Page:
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    The Puget Trough population of Washington’s state-threatened western gray squirrel is centered in Oregon white oak ecotones adjacent to conifer forests and prairies on the Fort Lewis Military Reservation. Our goal was to determine the current status of western gray squirrels in this region. In 1998, we found five western gray squirrels in 538 hours of foot surveys in 133 oak sites. In 1999, we expanded our survey effort and included surveys on foot, surveys with simulated squirrel calls, live trapping, and bait stations with motion-sensitive cameras. No western gray squirrels were detected in any oak sites in 1999. One western gray squirrel was photographed in a ponderosa pine stand adjacent to oaks. The western gray squirrel population on Fort Lewis appears to have declined severely since low population numbers were reported in 1992-1993. Our ability to formulate mutually exclusive hypotheses underlying the decline of the western gray squirrel on Fort Lewis is limited by our lack of understanding of how these squirrels persist in highly-fragmented oak ecotones. Without intervention, however, the continued existence of this species in the Puget Trough may be doubtful.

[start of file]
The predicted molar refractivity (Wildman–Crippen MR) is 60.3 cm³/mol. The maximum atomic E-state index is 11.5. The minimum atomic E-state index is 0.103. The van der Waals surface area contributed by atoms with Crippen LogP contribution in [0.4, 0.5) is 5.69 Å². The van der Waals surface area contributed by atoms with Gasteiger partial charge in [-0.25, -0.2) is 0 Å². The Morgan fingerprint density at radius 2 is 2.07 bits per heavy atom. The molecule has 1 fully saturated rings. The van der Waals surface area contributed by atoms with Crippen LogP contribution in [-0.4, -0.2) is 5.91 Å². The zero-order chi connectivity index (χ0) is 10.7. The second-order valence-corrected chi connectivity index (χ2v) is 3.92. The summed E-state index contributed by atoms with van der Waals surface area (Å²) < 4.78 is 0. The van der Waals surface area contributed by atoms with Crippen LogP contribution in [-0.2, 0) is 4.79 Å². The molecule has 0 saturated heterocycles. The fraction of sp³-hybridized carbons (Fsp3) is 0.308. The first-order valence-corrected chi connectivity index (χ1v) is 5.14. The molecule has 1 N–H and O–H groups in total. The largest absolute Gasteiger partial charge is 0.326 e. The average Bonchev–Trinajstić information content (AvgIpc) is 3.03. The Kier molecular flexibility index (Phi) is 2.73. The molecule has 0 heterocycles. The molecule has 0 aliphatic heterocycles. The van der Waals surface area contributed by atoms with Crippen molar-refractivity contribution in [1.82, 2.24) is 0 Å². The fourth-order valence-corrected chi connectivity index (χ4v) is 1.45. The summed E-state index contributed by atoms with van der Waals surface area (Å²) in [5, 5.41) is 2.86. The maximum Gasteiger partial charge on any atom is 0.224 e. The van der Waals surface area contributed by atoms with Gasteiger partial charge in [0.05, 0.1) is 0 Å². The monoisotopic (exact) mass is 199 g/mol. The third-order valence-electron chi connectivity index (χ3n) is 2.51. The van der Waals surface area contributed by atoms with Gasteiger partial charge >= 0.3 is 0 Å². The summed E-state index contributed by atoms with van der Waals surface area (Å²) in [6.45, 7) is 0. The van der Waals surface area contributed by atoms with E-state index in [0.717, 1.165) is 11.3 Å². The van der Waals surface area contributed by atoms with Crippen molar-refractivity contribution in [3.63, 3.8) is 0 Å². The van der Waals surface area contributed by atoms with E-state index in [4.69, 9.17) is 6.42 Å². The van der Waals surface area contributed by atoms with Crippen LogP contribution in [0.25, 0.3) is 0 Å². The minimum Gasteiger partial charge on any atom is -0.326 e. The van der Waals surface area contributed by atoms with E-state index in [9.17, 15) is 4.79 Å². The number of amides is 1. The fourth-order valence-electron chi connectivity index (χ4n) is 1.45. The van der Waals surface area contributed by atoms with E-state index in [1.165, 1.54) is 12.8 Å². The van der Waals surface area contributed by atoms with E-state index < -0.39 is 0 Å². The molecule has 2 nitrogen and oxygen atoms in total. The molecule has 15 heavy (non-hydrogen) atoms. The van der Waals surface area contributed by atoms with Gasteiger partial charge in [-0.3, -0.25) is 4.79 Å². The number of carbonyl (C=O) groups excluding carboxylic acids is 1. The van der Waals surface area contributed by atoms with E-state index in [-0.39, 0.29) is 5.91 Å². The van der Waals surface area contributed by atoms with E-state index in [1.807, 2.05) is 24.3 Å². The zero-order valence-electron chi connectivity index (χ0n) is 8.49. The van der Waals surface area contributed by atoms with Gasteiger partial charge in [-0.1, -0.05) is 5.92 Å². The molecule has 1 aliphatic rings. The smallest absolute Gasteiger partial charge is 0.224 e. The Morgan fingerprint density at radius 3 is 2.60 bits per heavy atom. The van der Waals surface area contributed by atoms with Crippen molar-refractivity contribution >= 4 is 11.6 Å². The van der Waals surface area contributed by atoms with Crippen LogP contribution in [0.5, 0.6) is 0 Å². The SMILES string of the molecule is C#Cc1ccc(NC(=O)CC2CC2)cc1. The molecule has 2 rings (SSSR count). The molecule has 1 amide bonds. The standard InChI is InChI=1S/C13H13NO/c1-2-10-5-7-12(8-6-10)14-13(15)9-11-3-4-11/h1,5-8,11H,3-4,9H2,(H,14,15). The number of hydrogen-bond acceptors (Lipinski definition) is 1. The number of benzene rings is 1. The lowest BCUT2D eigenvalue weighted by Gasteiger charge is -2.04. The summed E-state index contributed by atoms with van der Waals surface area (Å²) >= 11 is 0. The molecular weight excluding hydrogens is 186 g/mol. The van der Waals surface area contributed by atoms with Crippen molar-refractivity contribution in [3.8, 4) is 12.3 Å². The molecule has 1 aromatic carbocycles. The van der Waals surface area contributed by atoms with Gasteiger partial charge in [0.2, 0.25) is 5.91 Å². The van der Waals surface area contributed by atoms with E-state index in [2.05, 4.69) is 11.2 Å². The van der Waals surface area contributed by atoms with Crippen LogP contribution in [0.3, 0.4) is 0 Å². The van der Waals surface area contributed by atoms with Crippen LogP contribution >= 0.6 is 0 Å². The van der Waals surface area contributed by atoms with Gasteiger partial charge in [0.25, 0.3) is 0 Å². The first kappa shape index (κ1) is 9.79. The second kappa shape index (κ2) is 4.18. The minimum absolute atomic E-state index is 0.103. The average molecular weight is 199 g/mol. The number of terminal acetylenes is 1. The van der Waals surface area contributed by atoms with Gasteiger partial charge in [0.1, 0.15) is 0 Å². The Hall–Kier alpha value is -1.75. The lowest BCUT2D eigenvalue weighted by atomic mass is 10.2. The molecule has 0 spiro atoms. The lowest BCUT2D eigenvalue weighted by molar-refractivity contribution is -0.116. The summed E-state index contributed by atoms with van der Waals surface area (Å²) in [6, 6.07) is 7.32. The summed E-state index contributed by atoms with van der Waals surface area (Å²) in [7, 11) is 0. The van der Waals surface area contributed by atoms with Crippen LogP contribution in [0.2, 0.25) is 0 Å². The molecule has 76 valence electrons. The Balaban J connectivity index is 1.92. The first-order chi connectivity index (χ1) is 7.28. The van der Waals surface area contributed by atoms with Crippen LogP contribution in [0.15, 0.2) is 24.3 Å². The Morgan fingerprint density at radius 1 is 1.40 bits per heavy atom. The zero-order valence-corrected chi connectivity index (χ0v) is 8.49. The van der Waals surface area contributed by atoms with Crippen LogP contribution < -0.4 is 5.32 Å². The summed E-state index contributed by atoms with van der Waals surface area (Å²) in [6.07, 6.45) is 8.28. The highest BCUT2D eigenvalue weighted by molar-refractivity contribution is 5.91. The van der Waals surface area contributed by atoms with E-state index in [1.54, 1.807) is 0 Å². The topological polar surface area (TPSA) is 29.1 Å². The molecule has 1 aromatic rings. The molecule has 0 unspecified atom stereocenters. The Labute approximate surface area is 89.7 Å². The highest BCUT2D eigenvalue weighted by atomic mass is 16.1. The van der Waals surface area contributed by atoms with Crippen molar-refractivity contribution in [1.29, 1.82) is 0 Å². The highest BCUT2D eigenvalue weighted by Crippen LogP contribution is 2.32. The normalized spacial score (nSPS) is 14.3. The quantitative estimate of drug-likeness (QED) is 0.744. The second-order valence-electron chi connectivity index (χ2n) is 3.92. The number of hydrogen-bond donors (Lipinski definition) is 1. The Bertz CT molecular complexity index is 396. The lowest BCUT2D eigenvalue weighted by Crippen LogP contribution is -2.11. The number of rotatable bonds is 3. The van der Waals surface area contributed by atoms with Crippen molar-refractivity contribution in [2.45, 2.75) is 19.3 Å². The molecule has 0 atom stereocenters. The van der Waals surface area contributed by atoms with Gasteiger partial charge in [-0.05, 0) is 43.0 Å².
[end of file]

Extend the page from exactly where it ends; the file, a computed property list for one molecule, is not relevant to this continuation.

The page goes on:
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    Bayrakci, R.; Carey, A.B.; Wilson, T.M. 2001. Current status of the western gray squirrel population in the Puget Trough, Washington. Northwest Science. 75(4): 333-341.

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